• Join over 1.2 million students every month
  • Accelerate your learning by 29%
  • Unlimited access from just £6.99 per month

The Army uphold the Nazi regime between two major periods, 1934 to 1937 and 1938 to 1944.

Extracts from this document...


In any political system the role of the armed forces is vital for political stability. A regime, which fails to maintain the support of the military, will lack credibility in both domestic and foreign policies. Indeed, whenever there is news of a political coup, it is usually the stance adopted by the military that proves to be the decisive factor in the survival or overthrow of the government. In Germany the military tradition went back a long way into the nation's past. Above all, it was the reputation established by Prussian militarism, which was so often evoked comment. For example by the late eighteenth century, the French statesman Mirabeau 'Prussia is not a country with an army: it is an army with a country'. It was the power of the Prussian military machine, which enabled Bismark to forge German unification out of the wars with Denmark (1864), Austria (1866) and France (1870-1). Thereafter, the Army was always to be found at the centre of German political life. The military elite enjoyed great social status in the intrigue of 1932 - 3 and in the manoeuvrings, which culminated in the Night of the Long Knives. Hence two questions will be the main theme throughout this essay: how did the army fit into the power structure of the Third Reich? ...read more.


This was because there was a mutual need as both the Army and Hitler needed each other in order to survive. However this partnership stared to wear after 1937. The second turning point happened in 1938, in the Blomberg-Fritsch Affair. This started as a result of the Hossbach Conference in 1937, the record know as the Hossbach Memorandum, Hitler put forward his foreign policy aims. High on the list was the recovery of German lands and peoples lost at Versailles and Lebensraum (living space) in the East. Most generals supported such a policy, even at the risk of war with Russia. Some generals including Blomberg, Ludwig Beck and Werner von Fritsch raised doubts about Germany's ability to fight any war. This was because it did not yet have the resources to do so. Also some of the generals felt uneasy because ideological it was bad and will start a war. Therefore, some generals contacted the British, about Germany's ability to fight in any war. An example includes the Czech crisis of September 1938, which Beck (who was a General) believed might trigger a war in Britain and France. Hesitancy and divisions amongst the conspirators weakened the plan. ...read more.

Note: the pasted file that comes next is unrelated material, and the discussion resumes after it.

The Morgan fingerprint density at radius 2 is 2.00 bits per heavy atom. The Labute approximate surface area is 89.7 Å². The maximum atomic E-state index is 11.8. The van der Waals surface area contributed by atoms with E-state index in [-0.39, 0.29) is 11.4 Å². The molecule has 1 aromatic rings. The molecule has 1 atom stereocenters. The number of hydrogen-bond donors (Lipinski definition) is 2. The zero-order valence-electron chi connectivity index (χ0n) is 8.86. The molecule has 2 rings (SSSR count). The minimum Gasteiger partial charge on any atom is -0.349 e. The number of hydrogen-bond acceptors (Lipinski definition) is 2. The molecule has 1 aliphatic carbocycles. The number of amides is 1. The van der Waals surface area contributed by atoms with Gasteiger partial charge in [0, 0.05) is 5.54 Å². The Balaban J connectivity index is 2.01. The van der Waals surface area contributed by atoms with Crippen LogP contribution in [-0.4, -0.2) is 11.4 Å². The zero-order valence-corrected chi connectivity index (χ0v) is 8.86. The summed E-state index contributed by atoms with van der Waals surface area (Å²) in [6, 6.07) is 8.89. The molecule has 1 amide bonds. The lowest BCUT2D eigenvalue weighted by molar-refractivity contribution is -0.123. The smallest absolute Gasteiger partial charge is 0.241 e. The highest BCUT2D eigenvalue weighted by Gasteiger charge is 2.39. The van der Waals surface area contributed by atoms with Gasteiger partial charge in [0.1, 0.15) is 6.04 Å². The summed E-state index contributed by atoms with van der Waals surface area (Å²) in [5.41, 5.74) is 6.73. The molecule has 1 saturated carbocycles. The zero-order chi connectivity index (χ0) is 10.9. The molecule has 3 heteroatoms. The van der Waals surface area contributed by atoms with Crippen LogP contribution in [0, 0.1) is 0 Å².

As a result Hitler suffered only suffered minor injuries. Some 200 conspirators were ruthlessly tracked down, arrested and executed. Many were hung with piano wire at Plotzennee Prison in Berlin. While others were killed many others, such as General Rommel committed suicide. This highlighted how poorly opposition was organised. There were five main reasons why opposition in the army failed. These were; the disappearance of early tensions between the army and the regime, military success and support of the regime, failure of plots between 1942 and 1944, support for the regime amongst generals and ideological support for the regime. As a result, this effected the whole Army. This was because they were put under the direction of Himmler and the Waffen SS. Also the whole Army had to do the Nazi salute, as it was compulsory. This showed how the power of the Army declined quickly. To conclude the Army really upheld the Nazi regime between 1934 to 1937. This is because the Army was independent of the Third Reich. However, after the Blomberg-Fritsch Affair Hitler slowly took over the army and his political opposition in the Army. Even thought Hitler never got rid of the Army, he controlled the majority of it. Anjna Galliara 12K To what extent did the Army uphold the Nazi regime? Page 1 of 2 ...read more.